Saturday, April 12, 2008

Underwater volcano discovered in Iceland

Volcanologist Ármann Höskuldsson from the University of Iceland and a team of scientists recently discovered a giant volcano off Reykjanes peninsula, southwest Iceland, almost as as large as the peninsula itself, and expect it to erupt at any time.

In the center of the volcano there is a caldera measuring ten kilometers in diameter.

“People shouldn’t be surprised if there would be an extensive volcanic eruption underwater there soon. Nothing has happened for hundreds of years and it is in fact only a matter of time before there will be an eruption,” Höskuldsson told DV.

Since the volcano is at a depth of 1,500 meters eruptions would not have any effect on Iceland, except perhaps causing earthquakes.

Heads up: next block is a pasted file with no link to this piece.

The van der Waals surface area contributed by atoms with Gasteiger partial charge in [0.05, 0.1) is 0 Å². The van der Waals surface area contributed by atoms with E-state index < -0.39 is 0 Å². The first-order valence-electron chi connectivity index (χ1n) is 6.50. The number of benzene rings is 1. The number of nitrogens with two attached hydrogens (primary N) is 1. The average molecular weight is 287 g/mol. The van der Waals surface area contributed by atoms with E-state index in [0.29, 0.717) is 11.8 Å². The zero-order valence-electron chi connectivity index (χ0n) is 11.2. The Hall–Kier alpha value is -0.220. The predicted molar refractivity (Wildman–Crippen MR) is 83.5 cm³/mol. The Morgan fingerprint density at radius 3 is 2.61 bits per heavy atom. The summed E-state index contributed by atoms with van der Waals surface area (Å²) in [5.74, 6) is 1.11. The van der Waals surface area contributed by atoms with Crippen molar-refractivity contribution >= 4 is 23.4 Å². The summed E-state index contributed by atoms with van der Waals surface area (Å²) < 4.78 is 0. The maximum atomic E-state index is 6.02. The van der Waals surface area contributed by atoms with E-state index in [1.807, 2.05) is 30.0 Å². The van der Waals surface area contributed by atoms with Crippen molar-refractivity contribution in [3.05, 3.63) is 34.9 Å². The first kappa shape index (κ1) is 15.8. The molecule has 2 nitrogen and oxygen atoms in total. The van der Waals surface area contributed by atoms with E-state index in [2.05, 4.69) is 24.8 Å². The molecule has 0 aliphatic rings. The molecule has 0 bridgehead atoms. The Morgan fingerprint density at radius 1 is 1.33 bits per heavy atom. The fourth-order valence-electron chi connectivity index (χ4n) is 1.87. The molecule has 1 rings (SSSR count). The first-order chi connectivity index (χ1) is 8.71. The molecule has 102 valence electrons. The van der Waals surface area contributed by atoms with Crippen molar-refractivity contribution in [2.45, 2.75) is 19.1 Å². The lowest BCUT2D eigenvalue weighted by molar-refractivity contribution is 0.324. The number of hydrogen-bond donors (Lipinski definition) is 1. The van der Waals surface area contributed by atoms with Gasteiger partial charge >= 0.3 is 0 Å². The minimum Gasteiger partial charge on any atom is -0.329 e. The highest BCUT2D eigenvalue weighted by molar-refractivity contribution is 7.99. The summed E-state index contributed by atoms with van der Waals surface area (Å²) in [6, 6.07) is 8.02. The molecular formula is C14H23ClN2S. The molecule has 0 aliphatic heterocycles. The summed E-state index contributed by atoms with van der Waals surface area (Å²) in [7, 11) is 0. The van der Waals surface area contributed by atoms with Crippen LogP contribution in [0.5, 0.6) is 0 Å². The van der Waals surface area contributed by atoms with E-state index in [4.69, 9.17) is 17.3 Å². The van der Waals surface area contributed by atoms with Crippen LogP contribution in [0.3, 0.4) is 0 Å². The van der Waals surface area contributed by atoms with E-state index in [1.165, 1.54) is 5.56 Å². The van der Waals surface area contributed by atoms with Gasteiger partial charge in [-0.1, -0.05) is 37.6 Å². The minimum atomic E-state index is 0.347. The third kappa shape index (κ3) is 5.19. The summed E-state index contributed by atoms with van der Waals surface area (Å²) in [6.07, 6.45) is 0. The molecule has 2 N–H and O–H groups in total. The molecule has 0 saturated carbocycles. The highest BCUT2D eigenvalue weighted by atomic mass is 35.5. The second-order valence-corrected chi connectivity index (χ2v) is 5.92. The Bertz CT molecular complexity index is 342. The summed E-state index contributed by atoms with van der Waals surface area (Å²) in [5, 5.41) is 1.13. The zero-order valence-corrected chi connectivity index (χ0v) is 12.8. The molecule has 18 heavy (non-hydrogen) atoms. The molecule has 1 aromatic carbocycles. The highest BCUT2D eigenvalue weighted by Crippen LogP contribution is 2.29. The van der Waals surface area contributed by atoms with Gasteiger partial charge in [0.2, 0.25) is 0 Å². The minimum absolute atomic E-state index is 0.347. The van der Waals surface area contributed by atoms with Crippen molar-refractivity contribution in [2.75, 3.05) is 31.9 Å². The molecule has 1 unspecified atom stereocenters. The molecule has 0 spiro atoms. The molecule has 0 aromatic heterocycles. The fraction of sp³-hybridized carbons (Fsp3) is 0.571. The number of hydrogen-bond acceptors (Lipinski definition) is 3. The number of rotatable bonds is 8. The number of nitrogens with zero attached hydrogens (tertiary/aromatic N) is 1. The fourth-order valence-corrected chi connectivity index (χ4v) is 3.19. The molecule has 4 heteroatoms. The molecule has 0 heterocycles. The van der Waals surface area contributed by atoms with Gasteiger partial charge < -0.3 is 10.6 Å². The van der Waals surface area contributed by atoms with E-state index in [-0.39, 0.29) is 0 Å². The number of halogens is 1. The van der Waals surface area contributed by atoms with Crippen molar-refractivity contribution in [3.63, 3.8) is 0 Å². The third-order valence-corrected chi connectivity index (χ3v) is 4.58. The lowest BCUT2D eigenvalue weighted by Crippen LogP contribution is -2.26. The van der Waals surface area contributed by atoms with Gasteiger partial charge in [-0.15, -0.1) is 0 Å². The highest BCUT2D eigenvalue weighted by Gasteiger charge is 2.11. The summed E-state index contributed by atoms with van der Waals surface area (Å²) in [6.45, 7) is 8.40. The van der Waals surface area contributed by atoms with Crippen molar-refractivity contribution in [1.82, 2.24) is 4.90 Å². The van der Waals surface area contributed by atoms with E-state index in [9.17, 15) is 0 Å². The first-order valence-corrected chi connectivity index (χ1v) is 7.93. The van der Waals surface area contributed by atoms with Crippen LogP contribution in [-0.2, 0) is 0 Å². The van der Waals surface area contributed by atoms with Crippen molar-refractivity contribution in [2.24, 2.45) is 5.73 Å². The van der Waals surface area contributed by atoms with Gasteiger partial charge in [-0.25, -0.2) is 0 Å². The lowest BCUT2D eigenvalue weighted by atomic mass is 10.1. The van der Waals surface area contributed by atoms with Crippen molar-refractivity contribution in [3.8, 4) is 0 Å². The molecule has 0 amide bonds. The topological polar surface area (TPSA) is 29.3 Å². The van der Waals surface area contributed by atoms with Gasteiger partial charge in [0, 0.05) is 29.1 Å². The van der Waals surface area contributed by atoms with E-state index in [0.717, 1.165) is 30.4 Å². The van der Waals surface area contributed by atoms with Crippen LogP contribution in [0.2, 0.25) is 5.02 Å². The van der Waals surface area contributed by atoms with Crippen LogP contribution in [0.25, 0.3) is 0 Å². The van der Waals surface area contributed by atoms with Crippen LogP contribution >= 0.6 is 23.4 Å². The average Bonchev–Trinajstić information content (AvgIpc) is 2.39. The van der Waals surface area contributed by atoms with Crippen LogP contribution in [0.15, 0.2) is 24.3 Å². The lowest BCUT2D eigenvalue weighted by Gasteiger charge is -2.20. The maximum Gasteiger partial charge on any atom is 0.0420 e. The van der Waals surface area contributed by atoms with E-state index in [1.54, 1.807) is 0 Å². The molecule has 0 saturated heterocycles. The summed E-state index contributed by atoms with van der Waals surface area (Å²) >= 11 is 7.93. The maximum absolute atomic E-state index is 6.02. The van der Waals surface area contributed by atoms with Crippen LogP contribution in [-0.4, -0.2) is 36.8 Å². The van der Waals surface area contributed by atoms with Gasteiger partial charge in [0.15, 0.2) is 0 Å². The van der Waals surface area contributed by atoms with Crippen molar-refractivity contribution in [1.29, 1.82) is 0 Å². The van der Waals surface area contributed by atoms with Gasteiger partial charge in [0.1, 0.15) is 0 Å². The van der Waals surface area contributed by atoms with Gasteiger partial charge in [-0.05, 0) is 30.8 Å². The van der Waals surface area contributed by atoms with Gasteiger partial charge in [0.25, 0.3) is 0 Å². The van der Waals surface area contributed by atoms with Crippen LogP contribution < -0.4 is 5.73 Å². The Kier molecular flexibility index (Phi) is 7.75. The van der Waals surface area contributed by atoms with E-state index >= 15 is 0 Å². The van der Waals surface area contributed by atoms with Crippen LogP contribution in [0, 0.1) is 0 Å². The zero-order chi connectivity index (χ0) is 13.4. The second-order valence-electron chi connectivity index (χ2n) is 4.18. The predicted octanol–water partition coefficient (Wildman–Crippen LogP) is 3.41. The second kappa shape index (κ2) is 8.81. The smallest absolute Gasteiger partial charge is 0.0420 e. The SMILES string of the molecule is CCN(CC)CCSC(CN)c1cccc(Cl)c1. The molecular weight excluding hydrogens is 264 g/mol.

The volcano’s discovery is considered significant because geographers believed it couldn’t exist in that area. “Such large volcanoes are not located on oceanic ridges. They are always drifting apart and that prevents a volcano from being created. This is why the volcano’s existence came as a surprise,” Höskuldsson said.

In summer, Höskuldsson and his team will present the conclusions of their studies at the annual conference of the International Association of Volcanologists, which will be held in Iceland. Nine hundred people have already registered for the conference.

In summer 2009 they plan use a small submarine to undertake more detailed research of the underwater volcano.

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